Project Tango: 3D Mapping First
Like a mobile Kinect, Project Tango includes a high-res camera, a low-res tracking sensor, an infrared depth scanner and a CPU. The Myriad 1 brain, developed by Movidius, processes all the inputs at teraflop speeds using several hundred milliwatts of power. In a demo video from last year, Movidius showed off various applications like VR motion tracking, post-capture refocusing (à la Lytro), computational zoom and mobile 3D scanning.
For its purposes, Google has keyed in on depth scanning with Project Tango. That would enable anyone with a smartphone or wearable like Google Glass to map their indoor environment using only a smartphone. Obviously, the search giant has a strong commercial interest in that function, given how tight the Maps app has become with its search business. As such, its Advanced Technology and Projects (ATAP) group (the part of Motorola it didn't sell to Lenovo) created a prototype phone and an SDK for developers. It's hoping developers will come up with innovative mapping and location functions that could one day become Android apps.
However, one overlooked aspect in the Project Tango coverage has been the technology's potential to vastly improve smartphone photography. Thanks to onboard sensors and enormous, imaging-specific horsepower, it could sort out some of the annoying limitations of taking snaps with your phone. One demo in its technology display, for instance, shows how you could zoom into a scene without the considerable pixelation normally seen on a smartphone. In another example, selective Lytro-like focusing was used on a photo after it was taken, but with more precision thanks to depth sensors. Presumably, developers could tap into those features as well as the 3D mapping to create apps with an immediate, tangible benefit to consumers. Whether Google's SDK will permit such development or not remains to be seen.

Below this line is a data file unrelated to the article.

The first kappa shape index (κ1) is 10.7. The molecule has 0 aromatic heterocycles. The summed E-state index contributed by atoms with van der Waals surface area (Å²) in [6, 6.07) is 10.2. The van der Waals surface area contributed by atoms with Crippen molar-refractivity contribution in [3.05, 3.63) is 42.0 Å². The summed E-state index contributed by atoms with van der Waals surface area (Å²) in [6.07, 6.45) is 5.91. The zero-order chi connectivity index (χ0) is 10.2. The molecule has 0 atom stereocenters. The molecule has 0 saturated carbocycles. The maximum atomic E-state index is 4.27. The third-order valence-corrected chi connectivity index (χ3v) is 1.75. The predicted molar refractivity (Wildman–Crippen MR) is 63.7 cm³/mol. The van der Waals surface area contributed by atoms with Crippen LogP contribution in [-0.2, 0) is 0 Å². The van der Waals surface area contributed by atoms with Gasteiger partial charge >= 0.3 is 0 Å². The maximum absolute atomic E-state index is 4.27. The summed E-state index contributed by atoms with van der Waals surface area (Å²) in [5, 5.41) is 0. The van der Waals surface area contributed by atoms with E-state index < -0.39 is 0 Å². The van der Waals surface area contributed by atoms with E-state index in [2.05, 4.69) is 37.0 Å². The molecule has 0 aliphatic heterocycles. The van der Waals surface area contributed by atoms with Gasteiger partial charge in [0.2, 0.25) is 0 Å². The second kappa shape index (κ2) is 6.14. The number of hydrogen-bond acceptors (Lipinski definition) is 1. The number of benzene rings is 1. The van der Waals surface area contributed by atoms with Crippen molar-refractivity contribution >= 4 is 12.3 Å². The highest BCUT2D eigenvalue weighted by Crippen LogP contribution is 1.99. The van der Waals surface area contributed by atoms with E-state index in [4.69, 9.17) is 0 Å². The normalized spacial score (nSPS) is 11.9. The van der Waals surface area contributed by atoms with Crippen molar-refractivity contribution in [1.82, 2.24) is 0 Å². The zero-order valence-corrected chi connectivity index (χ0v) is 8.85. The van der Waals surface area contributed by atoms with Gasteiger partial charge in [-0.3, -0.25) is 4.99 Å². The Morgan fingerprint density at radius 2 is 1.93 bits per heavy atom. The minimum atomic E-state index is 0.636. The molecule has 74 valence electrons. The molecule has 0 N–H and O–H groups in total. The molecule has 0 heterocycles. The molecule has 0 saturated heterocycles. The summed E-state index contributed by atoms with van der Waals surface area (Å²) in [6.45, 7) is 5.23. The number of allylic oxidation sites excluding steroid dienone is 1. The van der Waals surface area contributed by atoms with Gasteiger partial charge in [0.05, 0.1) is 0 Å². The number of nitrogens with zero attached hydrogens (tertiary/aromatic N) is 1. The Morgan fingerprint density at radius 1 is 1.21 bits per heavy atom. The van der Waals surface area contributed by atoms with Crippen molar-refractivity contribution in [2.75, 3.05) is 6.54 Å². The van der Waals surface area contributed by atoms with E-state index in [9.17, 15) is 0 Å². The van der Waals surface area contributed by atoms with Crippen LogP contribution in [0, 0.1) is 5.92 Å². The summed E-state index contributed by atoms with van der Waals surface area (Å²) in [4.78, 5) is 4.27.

Pelican imaging: 16 lenses, one camera
Qualcomm-backed Pelican Imaging takes a completely different approach to depth sensing. It's developed an array of 16 lenses in a 4 x 4 grid, each of which captures only red, green or blue colors to produce 8-megapixel images. The process reduces noise by eliminating the cross talk between pixels produced by regular CMOS sensors. Offset lenses allow depth information to be captured passively (unlike the infrared Movidius system), enabling a variety of functions and effects. For example, Pelican can perform the same selective-focus trick as Movidius after a picture is taken. It could also bring clearer images in low light and even 3D image stabilization for smoother video and decreased motion blur. The company has also showed off more dramatic effects, like isolating a subject using depth info and placing it into another shot.
Last year, Pelican told us that its imaging tech would start to appear in smartphones sometime in 2014. It had received a huge vote of confidence (and cash) from Nokia, the smartphone maker leading the charge on camera technology with PureView. However, we met with Pelican here at MWC 2014 and it has now backtracked, saying its sensors won't be installed in any handsets until at least 2015. It's holding out for a deal with a major smartphone manufacturer, rather than settling for contracts with smaller OEMs. We can imagine, however, that any large company would be wary of risking a new handset on unproven technology unless it's clearly an improvement on the status quo. Though Pelican's sensor is clearly interesting, we're not sure it can say that yet.